The purpose of this study was to determine the effect of two injection molding processing conditions on the weld line strength of talc-filled polypropylene. Polypropylene is a semicrystalline engineering thermoplastic and is known for its balance of strength, modulus, and chemical resistance. Both polypropylene and polypropylene matrix composite have many potential applications in automobiles where creep resistance, stiffness, and some toughness are required in addition to weight savings. Mechanical behavior of polypropylene and its composites has been the subject of numerous studies over the last few years. Some of these research studies have investigated the relationship between the mechanical behavior of polypropylene, microstructure, and processing conditions. Diez-Gutierrez et al.  have reported the dynamic mechanical analysis of injection-molded discs of polypropylene and untreated and silane-treated talc-filled polypropylene composites. Li and Cheung  have investigated the effect of mold temperature on the formation of polypropylene blends in injection molding. All these results show that the mechanical behavior of polypropylene and its composites is sensitive to the injection molding processing conditions. However, the effect of processing conditions on the weld-line strength of talc-filled polypropylene composites has not been reported in the past.
The material investigated in this study was a 40 w% talc-filled polypropylene homopolymer. The average flow rate of this material was 6.8 g/10 min. The melting point of the polypropylene matrix was 160°C. The injection-molded plate thickness was 2.5 mm. A 90-ton Toyo injection molding machine was used to mold these plates. Three different melt temperatures were considered, namely, 209, 232, and 277°C. The peak injection pressure was 103 MPa for all plates, but the hold pressure was varied at three levels, namely, 27.6, 55.2, and 82.7 MPa. The mold temperature was maintained at 35°C. The following two groups of plates were injection molded:(1)group I: hold pressure = 55.2 MPa and melt temperature = 209, 232, and 277°C,(2)group II: melt temperature = 232°C and hold pressure = 27.6, 55.2, and 82.7 MPa.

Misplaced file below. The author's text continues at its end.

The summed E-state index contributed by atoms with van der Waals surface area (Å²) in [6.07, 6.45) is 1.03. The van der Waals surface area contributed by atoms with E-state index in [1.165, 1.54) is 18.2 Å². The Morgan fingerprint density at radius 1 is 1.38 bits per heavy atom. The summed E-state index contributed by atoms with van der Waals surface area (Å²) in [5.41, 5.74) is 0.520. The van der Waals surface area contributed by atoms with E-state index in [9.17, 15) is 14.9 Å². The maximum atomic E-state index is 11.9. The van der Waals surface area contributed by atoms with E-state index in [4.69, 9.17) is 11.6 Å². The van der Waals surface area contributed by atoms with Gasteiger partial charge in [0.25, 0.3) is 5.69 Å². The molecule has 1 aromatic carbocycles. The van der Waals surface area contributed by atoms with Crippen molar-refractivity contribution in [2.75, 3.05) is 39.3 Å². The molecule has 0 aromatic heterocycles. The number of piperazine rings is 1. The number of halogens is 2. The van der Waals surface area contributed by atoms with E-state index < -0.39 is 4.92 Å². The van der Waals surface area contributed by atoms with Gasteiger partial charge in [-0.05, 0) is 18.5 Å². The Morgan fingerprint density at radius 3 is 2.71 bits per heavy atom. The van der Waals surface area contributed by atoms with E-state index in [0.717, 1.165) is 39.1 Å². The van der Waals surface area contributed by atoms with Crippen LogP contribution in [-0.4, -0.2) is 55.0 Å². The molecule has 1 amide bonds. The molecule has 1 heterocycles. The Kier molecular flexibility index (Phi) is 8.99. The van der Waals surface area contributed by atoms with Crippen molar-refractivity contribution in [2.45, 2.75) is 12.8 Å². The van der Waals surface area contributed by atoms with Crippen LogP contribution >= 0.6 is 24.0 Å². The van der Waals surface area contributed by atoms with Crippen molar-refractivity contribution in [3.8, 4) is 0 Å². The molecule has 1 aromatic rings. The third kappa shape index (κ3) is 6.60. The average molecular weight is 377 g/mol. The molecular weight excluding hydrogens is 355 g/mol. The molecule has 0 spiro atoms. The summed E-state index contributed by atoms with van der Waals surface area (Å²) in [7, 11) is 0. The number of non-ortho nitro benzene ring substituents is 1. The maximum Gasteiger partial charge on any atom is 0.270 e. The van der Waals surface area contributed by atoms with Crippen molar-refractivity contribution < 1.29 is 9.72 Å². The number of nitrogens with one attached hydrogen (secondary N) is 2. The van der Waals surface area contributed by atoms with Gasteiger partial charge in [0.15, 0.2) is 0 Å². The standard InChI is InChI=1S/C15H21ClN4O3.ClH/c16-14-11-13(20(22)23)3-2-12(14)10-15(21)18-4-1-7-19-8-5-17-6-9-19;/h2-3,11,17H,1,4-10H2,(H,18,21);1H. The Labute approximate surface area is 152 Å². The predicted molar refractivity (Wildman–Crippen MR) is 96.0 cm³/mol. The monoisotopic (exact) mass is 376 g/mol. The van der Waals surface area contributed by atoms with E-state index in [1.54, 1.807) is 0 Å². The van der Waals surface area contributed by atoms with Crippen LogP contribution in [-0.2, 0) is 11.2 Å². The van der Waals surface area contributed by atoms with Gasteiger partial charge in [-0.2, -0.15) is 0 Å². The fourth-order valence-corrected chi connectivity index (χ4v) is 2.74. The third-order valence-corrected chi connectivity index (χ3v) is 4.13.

Dog-bone shaped specimens were prepared from the injection molded plates with weld line. The specimen dimensions were 100 mm in overall length, 25 mm in gage length, and 12.7 mm in gage width (Figure 1). The weld line, shown as located at the mid length of the tensile specimens, was formed in the plates as the two melt fronts with the opposite flow directions joined together at the mid length.